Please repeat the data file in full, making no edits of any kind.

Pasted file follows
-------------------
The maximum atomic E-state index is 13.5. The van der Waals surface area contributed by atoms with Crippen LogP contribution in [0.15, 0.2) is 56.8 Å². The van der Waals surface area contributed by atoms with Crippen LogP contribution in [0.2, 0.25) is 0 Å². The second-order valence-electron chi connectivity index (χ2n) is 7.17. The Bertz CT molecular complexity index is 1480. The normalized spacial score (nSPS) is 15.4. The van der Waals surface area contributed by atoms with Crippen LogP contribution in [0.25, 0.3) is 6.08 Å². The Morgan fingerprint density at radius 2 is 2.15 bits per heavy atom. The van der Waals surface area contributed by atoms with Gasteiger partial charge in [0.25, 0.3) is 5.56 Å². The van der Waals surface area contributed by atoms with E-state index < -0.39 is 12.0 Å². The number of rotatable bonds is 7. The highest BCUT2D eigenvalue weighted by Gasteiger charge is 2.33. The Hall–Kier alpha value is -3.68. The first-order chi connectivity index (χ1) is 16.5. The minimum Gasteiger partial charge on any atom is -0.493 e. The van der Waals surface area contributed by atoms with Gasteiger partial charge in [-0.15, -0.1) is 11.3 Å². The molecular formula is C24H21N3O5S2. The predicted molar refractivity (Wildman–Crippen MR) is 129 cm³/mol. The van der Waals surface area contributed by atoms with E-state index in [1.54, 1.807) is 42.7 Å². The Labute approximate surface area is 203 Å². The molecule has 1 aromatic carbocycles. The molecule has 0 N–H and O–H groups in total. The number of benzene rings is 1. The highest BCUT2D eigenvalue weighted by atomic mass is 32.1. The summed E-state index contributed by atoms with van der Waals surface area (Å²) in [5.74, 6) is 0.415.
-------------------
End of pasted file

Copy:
The maximum atomic E-state index is 13.5. The van der Waals surface area contributed by atoms with Crippen LogP contribution in [0.15, 0.2) is 56.8 Å². The van der Waals surface area contributed by atoms with Crippen LogP contribution in [0.2, 0.25) is 0 Å². The second-order valence-electron chi connectivity index (χ2n) is 7.17. The Bertz CT molecular complexity index is 1480. The normalized spacial score (nSPS) is 15.4. The van der Waals surface area contributed by atoms with Crippen LogP contribution in [0.25, 0.3) is 6.08 Å². The Morgan fingerprint density at radius 2 is 2.15 bits per heavy atom. The van der Waals surface area contributed by atoms with Gasteiger partial charge in [0.25, 0.3) is 5.56 Å². The van der Waals surface area contributed by atoms with E-state index < -0.39 is 12.0 Å². The number of rotatable bonds is 7. The highest BCUT2D eigenvalue weighted by Gasteiger charge is 2.33. The Hall–Kier alpha value is -3.68. The first-order chi connectivity index (χ1) is 16.5. The minimum Gasteiger partial charge on any atom is -0.493 e. The van der Waals surface area contributed by atoms with Gasteiger partial charge in [-0.15, -0.1) is 11.3 Å². The molecular formula is C24H21N3O5S2. The predicted molar refractivity (Wildman–Crippen MR) is 129 cm³/mol. The van der Waals surface area contributed by atoms with E-state index in [1.54, 1.807) is 42.7 Å². The Labute approximate surface area is 203 Å². The molecule has 1 aromatic carbocycles. The molecule has 0 N–H and O–H groups in total. The number of benzene rings is 1. The highest BCUT2D eigenvalue weighted by atomic mass is 32.1. The summed E-state index contributed by atoms with van der Waals surface area (Å²) in [5.74, 6) is 0.415.